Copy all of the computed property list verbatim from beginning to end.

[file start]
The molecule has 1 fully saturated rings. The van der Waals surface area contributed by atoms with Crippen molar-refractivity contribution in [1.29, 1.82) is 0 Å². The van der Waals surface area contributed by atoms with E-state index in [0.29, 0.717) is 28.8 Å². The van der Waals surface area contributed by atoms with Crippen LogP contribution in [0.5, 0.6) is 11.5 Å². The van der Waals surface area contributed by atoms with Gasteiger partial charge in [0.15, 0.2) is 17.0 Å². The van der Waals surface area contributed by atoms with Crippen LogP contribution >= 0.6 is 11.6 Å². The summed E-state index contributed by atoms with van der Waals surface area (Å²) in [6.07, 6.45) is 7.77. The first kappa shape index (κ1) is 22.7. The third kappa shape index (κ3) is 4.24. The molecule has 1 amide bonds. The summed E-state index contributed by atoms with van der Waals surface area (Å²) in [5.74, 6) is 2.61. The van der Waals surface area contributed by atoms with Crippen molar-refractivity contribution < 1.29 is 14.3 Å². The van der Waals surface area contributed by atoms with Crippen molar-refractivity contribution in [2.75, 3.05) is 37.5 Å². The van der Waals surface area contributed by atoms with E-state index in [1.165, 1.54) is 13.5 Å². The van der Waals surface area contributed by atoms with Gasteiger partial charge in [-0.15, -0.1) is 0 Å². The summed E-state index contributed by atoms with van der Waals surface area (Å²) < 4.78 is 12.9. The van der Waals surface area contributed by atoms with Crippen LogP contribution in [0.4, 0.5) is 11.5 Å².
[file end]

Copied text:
The molecule has 1 fully saturated rings. The van der Waals surface area contributed by atoms with Crippen molar-refractivity contribution in [1.29, 1.82) is 0 Å². The van der Waals surface area contributed by atoms with E-state index in [0.29, 0.717) is 28.8 Å². The van der Waals surface area contributed by atoms with Crippen LogP contribution in [0.5, 0.6) is 11.5 Å². The van der Waals surface area contributed by atoms with Gasteiger partial charge in [0.15, 0.2) is 17.0 Å². The van der Waals surface area contributed by atoms with Crippen LogP contribution >= 0.6 is 11.6 Å². The summed E-state index contributed by atoms with van der Waals surface area (Å²) in [6.07, 6.45) is 7.77. The first kappa shape index (κ1) is 22.7. The third kappa shape index (κ3) is 4.24. The molecule has 1 amide bonds. The summed E-state index contributed by atoms with van der Waals surface area (Å²) in [5.74, 6) is 2.61. The van der Waals surface area contributed by atoms with Crippen molar-refractivity contribution < 1.29 is 14.3 Å². The van der Waals surface area contributed by atoms with Crippen molar-refractivity contribution in [2.75, 3.05) is 37.5 Å². The van der Waals surface area contributed by atoms with E-state index in [1.165, 1.54) is 13.5 Å². The van der Waals surface area contributed by atoms with Gasteiger partial charge in [-0.15, -0.1) is 0 Å². The summed E-state index contributed by atoms with van der Waals surface area (Å²) < 4.78 is 12.9. The van der Waals surface area contributed by atoms with Crippen LogP contribution in [0.4, 0.5) is 11.5 Å².